The City of Chandler was founded by Dr. A.J. Chandler in 1912. By the time the first official fire protection was initiated in 1917, the City had an active and involved Chamber of Commerce. It was the Chamber of Commerce that ordered the first 500 feet of fire hose, two carts, nozzles and other necessary equipment from the Diamond Rubber Company. In addition, a volunteer fire company was organized, and every effort was made to give Chandler efficient fire protection. A “Hose House” was built of galvanized iron and was located in the rear of the Bank of Chandler building. In case of fire, it was necessary to break the glass near the door to gain entrance.
On June 22, 1937, the first meeting of the official Chandler Fire Department was held. At that time, by-laws were adopted, and officers were elected. The first piece of mechanized fire apparatus used by the Chandler Fire Department was a 1936 Dodge pumper. That unit, “The Old Dodge,” is still part of the apparatus inventory in use for parades and demonstrations. Department personnel carefully maintain and rehabilitate the vehicle to preserve this historic apparatus.
The Chandler Fire Department was staffed by volunteers until 1953 when a paid fire chief and two paid captains were hired. The captains were placed on two shifts and served as drivers. In 1969, the organization was officially reorganized as a paid fire department with a volunteer standby system. By 1970, the Chandler Fire Department was fully staffed by paid personnel as it is to this day. In 1975, the Department added advanced emergency medical care by training three firefighters as paramedics.
The current authority under which the Chandler Fire Department operates is Chapter 12, Article II of the City Code. The City Council adopted Chapter 12, as currently written, as Ordinance No. 1688 on September 11, 1986. On August 22, 1988, the Mayor and City Council adopted Ordinance No. 1996 to allow the Chandler Fire Department to provide fire, emergency medical, and other emergency services outside the city limits of Chandler. That ordinance also provided legal authorization for the Chandler Fire Department to charge for those services.
On March 19, 1999, the Chandler Fire Department became one of only 14 fire departments in the world at that time to be granted accreditation from the Commission on Fire Accreditation International (CFAI). CFAI accreditation is the prestigious award granted to fire service agencies that successfully complete a rigorous peer and self-assessment. The Department was reaccredited in 2004 and successfully completed the process for the third time in 2009, and fourth in 2013.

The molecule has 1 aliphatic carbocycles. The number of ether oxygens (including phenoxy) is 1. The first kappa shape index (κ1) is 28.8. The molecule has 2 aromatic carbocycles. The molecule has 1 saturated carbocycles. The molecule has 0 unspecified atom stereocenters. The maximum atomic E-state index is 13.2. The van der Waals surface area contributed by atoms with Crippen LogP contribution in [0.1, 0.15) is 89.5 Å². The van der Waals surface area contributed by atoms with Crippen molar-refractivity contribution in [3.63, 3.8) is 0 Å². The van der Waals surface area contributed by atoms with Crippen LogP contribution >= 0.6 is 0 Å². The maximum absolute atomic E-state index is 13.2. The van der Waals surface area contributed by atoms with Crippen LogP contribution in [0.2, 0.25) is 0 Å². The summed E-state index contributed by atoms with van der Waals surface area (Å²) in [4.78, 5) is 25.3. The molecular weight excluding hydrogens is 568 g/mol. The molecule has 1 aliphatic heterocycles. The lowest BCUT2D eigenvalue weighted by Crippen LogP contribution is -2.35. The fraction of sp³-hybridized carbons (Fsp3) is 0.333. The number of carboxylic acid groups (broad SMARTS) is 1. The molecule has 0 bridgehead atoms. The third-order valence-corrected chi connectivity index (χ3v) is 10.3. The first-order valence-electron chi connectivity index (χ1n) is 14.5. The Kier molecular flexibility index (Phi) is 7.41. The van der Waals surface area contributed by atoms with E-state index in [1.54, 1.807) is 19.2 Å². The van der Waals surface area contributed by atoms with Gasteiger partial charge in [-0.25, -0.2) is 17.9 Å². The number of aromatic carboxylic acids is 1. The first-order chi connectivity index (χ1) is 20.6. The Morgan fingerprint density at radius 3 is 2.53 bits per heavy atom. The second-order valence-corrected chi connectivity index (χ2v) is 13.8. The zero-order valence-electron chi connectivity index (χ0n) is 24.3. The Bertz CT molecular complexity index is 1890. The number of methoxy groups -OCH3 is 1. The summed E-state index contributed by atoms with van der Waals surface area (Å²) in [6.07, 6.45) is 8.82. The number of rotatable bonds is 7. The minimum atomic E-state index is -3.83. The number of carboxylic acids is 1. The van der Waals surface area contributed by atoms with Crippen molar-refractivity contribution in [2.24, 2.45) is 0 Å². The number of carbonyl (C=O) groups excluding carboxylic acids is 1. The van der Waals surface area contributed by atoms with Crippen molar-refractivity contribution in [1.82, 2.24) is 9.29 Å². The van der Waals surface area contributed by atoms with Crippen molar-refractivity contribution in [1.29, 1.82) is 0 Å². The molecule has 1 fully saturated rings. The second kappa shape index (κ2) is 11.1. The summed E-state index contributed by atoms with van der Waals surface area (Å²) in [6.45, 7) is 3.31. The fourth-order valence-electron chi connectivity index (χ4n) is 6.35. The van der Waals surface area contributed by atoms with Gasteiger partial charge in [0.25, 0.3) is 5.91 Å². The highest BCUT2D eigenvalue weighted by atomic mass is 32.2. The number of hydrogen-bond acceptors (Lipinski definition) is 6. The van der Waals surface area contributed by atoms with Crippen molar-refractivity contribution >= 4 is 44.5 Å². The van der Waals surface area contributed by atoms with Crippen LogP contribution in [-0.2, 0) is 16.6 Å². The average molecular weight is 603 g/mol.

The new Chandler Fire Department Administrative Headquarters opened in the fall of 2009. It includes exhibit space for CFD memorabilia and historical information. The lobby has display space to showcase Chandler’s first fire engine, “The Old Dodge”. The building has been awarded LEED-Gold Certification through the Leadership in Energy and Environmental Design (LEED) Green Building Rating System. As the demand for services has changed, the name “Fire” by itself no longer fully describes the services provided in a rapidly evolving public safety and healthcare landscape. On July 27, 2014, the Chandler Fire Department became Chandler Fire, Health & Medical Department (CFHM).
Today, the internationally accredited Department is comprised of 202 line Firefighters, 137 of whom are paramedics trained to respond to medical emergencies, provide preventative health education and participate in community health clinics. CFHM has 12 front line apparatus operating from 10 stations and serving a jurisdiction of more than 70 square miles and an estimated city population of approximately 254,000. There are 21 civilian personnel, numerous volunteers from the community, and an annual operating budget of $47,000,000 for the fiscal year 2016-17.
The men and women of Chandler Fire, Health & Medical make a difference in someone’s life every day. Professional firefighters continue to provide outstanding customer service to the citizens of Chandler with the full support of the Department’s EMS, Training, Support Services, Community Preparedness, and Administration Divisions.
For more information on this name change, please read our CFH&M brochure (PDF).